– Desiree Casperson

  7. Another Marylander here: form to fill out stating intent to homeschool, then semi-annual “interviews” to verify that the student is performing about on average with his/her peers. My only complaint is that our county doesn’t allow homeschoolers to participate in extra-curriculars (I believe that other counties _do_ allow this, so it’s not a state thing). Hubs and I were big into marching band in high school and college and would like to share that experience with our kids if we could….but our oldest is just going to start kindergarten this year, so I guess we have a “little” time to change the system!

    All in all, it doesn’t scare me as much as it maybe should.
    Melissa Jones’s latest post: MommyBee Designs

  8. PA, and I dislike it. Strongly. Yes, it is workable, but it is ridiculous. Even a person who is pro-oversight has to realize the step of taking the port to the evaluator, getting a letter from the evaluator, and then having to submit both a port and an evaluator letter to the district is pretty ridiculous. I moved to an “easy” district, and then there was a personnel change. Now they are trying to dictate the size and formatting of the portfolio (none of which is in the law), trying to obligate HSers to use their district-generated evaluator letter that asks for things beyond what is in the scope of the law, etc.

  9. We are in New Jersey and the laws are very relaxed here. No need to report anything. As far as I am aware we do not even have to send a letter of intent to homeschool unless withdrawing from a public school. We also do not have to take any state exams or other assessments. If someone were to accuse you of educational neglect, then it is up to you to prove that you are educating your children to the same level as a public school. Keeping a portfolio of subjects covered, field trips taken, and samples of work completed though would make that pretty easy to prove. If we were to move I would definitely choose an area based on homeschooling laws.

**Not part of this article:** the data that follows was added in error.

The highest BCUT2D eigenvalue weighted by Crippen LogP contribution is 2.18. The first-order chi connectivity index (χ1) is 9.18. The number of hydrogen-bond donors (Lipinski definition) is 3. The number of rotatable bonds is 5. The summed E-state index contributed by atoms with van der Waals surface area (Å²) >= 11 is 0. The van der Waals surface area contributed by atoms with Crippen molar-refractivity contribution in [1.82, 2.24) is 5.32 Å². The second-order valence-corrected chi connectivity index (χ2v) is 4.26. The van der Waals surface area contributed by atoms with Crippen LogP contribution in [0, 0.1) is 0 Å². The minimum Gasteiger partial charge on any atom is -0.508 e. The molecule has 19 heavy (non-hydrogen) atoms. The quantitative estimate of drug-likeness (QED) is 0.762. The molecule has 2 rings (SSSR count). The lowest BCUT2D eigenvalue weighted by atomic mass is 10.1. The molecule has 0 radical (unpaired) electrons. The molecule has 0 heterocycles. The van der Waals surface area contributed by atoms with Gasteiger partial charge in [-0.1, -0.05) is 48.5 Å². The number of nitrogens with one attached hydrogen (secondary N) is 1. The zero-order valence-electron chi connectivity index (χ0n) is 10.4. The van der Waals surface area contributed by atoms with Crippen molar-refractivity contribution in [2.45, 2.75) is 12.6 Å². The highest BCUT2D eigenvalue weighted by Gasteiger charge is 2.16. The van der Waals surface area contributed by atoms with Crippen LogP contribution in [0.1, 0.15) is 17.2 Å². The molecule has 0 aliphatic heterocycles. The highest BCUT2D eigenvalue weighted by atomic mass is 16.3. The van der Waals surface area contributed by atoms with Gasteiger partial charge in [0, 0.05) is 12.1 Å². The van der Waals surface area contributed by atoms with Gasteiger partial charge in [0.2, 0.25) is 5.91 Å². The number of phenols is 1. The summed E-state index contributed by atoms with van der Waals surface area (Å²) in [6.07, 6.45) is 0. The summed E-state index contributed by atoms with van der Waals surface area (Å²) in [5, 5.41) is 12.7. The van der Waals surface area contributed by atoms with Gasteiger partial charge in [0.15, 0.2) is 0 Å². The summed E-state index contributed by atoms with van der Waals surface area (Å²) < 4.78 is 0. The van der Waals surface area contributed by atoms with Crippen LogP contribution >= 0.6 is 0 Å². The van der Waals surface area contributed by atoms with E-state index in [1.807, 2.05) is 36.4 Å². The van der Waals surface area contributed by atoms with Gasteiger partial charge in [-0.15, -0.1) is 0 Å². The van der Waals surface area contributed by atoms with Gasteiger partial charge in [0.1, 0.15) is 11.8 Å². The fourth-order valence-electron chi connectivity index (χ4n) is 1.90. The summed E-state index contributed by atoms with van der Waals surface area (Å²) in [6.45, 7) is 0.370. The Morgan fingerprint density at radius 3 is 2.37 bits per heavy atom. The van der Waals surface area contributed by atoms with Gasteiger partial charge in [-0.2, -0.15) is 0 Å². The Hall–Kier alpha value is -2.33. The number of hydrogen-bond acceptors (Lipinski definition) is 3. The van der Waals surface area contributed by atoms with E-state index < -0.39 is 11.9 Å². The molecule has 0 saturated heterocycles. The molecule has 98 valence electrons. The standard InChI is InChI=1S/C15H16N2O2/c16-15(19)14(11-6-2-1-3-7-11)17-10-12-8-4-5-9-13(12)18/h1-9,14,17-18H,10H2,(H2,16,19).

10. West Virginia is fairly simple. A simple intent to homeschool letter (with outline of what you will do for the year), fill out their application, then at the end of the year either portfolio or testing.

  11. Wisconsin is quite reasonable, in my opinion. We file a simple, one-page annual notification form online. It contains parent names and address but we are not required to identify children by name, or in another way. We don’t even need to put grade level; instead, we can simply tally “1-8 Ungraded” or “9-12 Ungraded.” The law requires us to teach 875 hours a year in what pretty much everyone would consider core subjects (reading, math, language arts, science, social studies, and health), but it doesn’t dictate how, when, or where that be accomplished. We needed test or keep other records, and we have no requirement to meet with any bureaucrats about our curriculum or anything else.

    I WOULD DEFINITELY move if I lived in a high-reg state and have told my husband I will never move to such a state (such as PA, NY, and ND). I am radical about my parental rights, and will not give any of that over to the government.
    Tina H.’s latest post: The Start of Our Summer Hiatus

  12. I live in Kansas. Home-based schools fall under non-accredited private schools, I we have to fill out a form (one time) to register our school with the state. The public schools are not required to allow homeschoolers to participate in extra-curriculars.
    I have found, however, that in my area of the state there is a firmly established culture of fear among homeschoolers. I tried to start a homeschool group, only to be reprimanded by one of the local moms for calling it the “Blank County Homeschool Assocation.” The theory is, if you put “homeschool” in the name, SRS is going to find out who the homeschoolers are and harass them. I found out there WAS actually already a homeschool group, but it was called “Blank Christian Fellowship” so it wasn’t apparent it was for homeschoolers. The group has a Facebook page that is completely private- it doesn’t even come up in a search unless you’re already a member of the group. I run a used bookstore and hosted a homeschool history workshop at the store, which I publicized as much as I could. I recieved a phone call from a mom who was interested in attending with her children, but expressed concern that the local police might show up and give us a hard time!

Share Your Thoughts


CommentLuv badge